King of Clubs 2011 – September 3, 2011 – Ottawa River
The 2011 King of Clubs has drawn to a close. It was another amazing event for rank and file kayakers to engage in friendly competitions that crush opposing kayak clubs. The gathering of the clubs started Friday night of Labour Day but the real work started months before. First off a decision of location had to made. We were approached by the Ottawa Kayak Festival to join our events with their competition. For this year, it was decided not to mess with a good thing and to keep the King of Clubs at River Run. Part of the allure of River Run is that the friendly rivalry between the clubs continues all weekend as we visit/attack opposing teams’ camps. We were not sure that we could arrange the same format with the Wilderness camping set up. Then we had to decide on events as well as rules for the events. There was some jockeying by club representatives to skew rules in their club’s favour (or at least to make sure the other team did not have an unfair advantage). There were discussions of safety and logistics but finally all was ready.
Then Friday night, as the kayakers rolled in, questions about events were asked. The number one question I heard was “What happened to the Cardboard boat race?” The second question was from people pulling in past midnight which was “Why the hell isn’t this thing being held on Sunday?” I am pretty sure that we’ll be resolving both those issues next year.
This year we had 5 clubs competing. Georgian Bay (GBKC), Western (WKC), Guelph (GKC), Kawartha Whitewater Paddlers (KWP) and the returning champions from 2010 the Petawawa River Rats (PRR). All in all we had 115 competitors and another 20 or so spectators, groupies, what have you.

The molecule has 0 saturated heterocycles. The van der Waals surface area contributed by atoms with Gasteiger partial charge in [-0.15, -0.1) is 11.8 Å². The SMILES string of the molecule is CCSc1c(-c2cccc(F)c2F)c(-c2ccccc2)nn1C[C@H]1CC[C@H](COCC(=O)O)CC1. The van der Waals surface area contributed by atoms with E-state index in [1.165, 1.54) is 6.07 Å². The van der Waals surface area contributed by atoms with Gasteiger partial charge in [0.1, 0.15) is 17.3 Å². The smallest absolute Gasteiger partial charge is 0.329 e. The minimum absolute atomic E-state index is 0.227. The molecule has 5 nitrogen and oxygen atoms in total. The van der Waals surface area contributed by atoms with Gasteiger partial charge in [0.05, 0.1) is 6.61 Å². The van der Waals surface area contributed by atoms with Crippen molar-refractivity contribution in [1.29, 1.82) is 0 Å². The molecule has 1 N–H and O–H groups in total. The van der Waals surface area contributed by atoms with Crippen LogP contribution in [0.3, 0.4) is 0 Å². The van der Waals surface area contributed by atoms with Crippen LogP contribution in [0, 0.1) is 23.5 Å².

Scoring for the competition started early in the year at Hell or High Water. (A fantastic race that’s main goal is to raise awareness that the Petawawa river is in danger of being dammed and a fantastic natural kayak run stolen from recreational boaters).
At the HOHW race the top five racers’ times are tallied to decide the winning teams. As with all of our events, the scoring is 5 points for first, 4 for second, 3 for third and 2 points for participation. The scoring at HOHW was as follows:
KWP 5, Guelph 4, CdB 3, PRR 2, CUKC 2, WKC 2, MW 2, GBKC 0
Saturday morning, after a 7:45am meeting where waivers were returned, we headed to the river for 9am so we could put on the river and be ready for the relay race at 10 am sharp.
After a short delay, the event began. I competed in this event for Guelph and although we missed one eddy and experienced problems with one rubber chicken (baton) hand off, we also had some quite flawless legs. The Guelph team time was a blistering 7:22. After hearing that and remembering some times in previous years of 11 minutes, I was sure the GKC had clinched this event. My confidence did not last; the little upstart group from the University of Western Ontario crushed our time by one minute hauling in a time of 6:23. But that time didn’t stand because the Petawawa River Rats used their home river advantage to show everyone who was boss. They crushed us all with a time of 5:20 and it was the time to beat. No one came close. Georgian Bay put in a respectable 8:52 and the KWP put in an unrespectable 10:21. This destroyed the lead the KWP had coming into KOC and caused a 3 way tie for first place between PRR, KWP and GKC with 7 points each. Western moved up to 4th with 6 and the GBKC was in 5th with 2 points.